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Comment Re:Good. (Score 1) 280

>> they're not going to magically free us from the materials, goods, and services we need that are produced and provided by others.
> Nor will any sort of automation, so we'll all have jobs, yes?

No. Automation is going to free those with capital from the old requirement of paying for labor. But it's not going to free recently laid-off workers from their requirements of food, clothing and shelter.

Yes, I was around for the laser printer. Its neat. But its not a means of producing anything essential for most people. Sure, you can print a movie ticket or boarding pass - if you pay for toner, paper and electricity. Ditto with robots, 3D printers, self-driving cars -- everyone will have one. Its not going to be something people pay you for.

As I pointed out, there's now a dangerous lack of diversity in personal capital sources. Unless you have fruit picking robots and an orchard, or manufacturing robots and a mini-factory, just possessing robots (or drones, or any commoditized tech) is going to be like owning a telephone - you'll need it (sort of); but you won't earn an income from it.

Comment Re:Good. (Score 1) 280

To save, you need an income. Income requires capital. No capital, no income.

Earlier, people typically had several reliable forms of capital -- land (or access to the sea), cattle, personal labor. With free inputs (sun, wildlife, rain); self-repairing/replicating machines (animals, seeds); additional sources of labor (family), this generated both income and additional capital.

Then came specialization -- cobbler, weaver, potter, bard. They still had capital (workshops, tools, training) and personal labour. In addition, most had some land.

Now we have pure-play 'jobs' -- barbers, baristas, researchers, coders -- where other forms of capital have disappeared, only personal labor remains. Forget capital, even the potential of creating capital is disappearing (eg, coder jobs with IP assignment clauses).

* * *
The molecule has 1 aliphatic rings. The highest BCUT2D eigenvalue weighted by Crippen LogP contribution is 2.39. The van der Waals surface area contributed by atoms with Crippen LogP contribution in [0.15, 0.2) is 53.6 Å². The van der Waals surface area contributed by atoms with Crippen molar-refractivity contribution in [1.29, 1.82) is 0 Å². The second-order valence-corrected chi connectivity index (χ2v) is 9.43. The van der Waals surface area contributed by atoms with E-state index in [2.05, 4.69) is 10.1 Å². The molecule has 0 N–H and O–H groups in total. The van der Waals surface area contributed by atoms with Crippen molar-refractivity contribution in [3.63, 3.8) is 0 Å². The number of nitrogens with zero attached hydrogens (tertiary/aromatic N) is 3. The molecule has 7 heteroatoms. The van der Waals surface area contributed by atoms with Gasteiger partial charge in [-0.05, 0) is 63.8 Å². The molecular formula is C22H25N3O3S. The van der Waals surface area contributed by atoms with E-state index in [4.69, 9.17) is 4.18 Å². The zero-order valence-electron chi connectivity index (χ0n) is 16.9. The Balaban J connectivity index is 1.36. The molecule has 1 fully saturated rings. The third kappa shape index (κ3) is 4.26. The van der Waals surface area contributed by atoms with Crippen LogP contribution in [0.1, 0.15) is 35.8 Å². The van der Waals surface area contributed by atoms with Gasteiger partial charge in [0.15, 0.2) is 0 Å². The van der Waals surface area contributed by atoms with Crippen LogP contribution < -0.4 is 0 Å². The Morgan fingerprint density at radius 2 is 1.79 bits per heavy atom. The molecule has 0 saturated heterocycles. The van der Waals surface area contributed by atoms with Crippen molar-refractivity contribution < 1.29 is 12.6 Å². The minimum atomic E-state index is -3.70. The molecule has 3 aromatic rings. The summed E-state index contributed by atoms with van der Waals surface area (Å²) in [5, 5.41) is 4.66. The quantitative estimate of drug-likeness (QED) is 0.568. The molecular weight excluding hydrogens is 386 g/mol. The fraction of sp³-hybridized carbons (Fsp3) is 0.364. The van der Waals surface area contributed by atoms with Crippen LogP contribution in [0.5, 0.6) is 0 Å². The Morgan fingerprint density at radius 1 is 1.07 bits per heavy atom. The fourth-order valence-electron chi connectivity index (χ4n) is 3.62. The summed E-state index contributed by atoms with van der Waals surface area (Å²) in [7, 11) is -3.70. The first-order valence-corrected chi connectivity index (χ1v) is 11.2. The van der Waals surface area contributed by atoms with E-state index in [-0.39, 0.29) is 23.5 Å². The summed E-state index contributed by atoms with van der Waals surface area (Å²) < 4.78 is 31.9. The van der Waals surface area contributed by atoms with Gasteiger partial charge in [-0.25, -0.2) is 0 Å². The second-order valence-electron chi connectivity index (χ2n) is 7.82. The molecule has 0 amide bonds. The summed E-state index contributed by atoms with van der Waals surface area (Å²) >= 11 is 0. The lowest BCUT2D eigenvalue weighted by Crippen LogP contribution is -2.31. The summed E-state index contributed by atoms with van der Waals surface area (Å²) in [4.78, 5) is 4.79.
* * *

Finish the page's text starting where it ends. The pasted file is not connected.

When personal labor is also comprehensively devalued by automation, what remains? How many robotech/coder jobs can a planet sustain?

I think we must diversify our personal sources of capital! Not jobs or money. Capital. Whether a part-share on a farm, a personal craft sold on Etsy, apps, songs, a backyard cabbage patch :)

You may support or oppose Trump, but learn this from him! :)

Comment Re: Don't think Uber will be alone with this (Score 1) 235

They can only do so because Google and Apple are siding with app developers to the detriment of their real customers. Don't know why (perhaps app-revenue/payment intermediation)

Ideally, an app should only get what personal / calendar / address-book / call /message history / microphone / photo information I specify. I shouldn't have to hack my phone, or buy a second phone, to do this.

Wait until true personal agency reaches computing - when your device has both the integrity and the smarts to divine and execute your intent, do the necessary account setup, data entry and transaction execution. Then it will cost nothing (in terms of user time and effort) to use Amazon instead of Jet.com, or Lyft instead of Uber.

That'll be the next wave of change.

Comment Re:Imagine this... (Score 1) 224

... do /you/ know how to ensure every bit of data is cleaned off your phone at the flash level?

No, but Apple does (so do others); they could easily bake this functionality into their devices.

But ignore this for a moment, shall we? The plain fact of the matter is most phones are just not that interesting. A factory reset is enough for the vast majority of users.

Comment Re:Rural deliveries; from base trucks (Score 2) 147

I am deeply skeptical about aerial drones because (a) apartments, (b) residences have boundaries. They may be visible (like fences and gates), but they exist for a purpose. Would anyone like a cargo drone with six propellers whirring close to their children's heads? Perhaps children who are playing with their own drone in the backyard? Further, Amazon is sure to be followed by other shopping sites and third party logistics providers - all with their own drones crossing residential boundaries willy-nilly.

So maybe I don't want drones in my backyard. How does Amazon know a drone is permitted to deliver to an address? One way is to match the billing address to the shipping address. But that means gifts are excluded and must be delivered manually.

Comment Rural deliveries; from base trucks (Score 4, Interesting) 147

Drones executing rural deliveries, launched from some sort of 'base truck' a human drives to a central location to launch and monitor multiple drones. That's pretty much the only use case for drone delivery.

Of course, a fully functional delivery system is symmetrical -- you can send stuff _back_ using the same channel. The base truck should also accept the farmer's *own* drone returning a non-functional item to Amazon.

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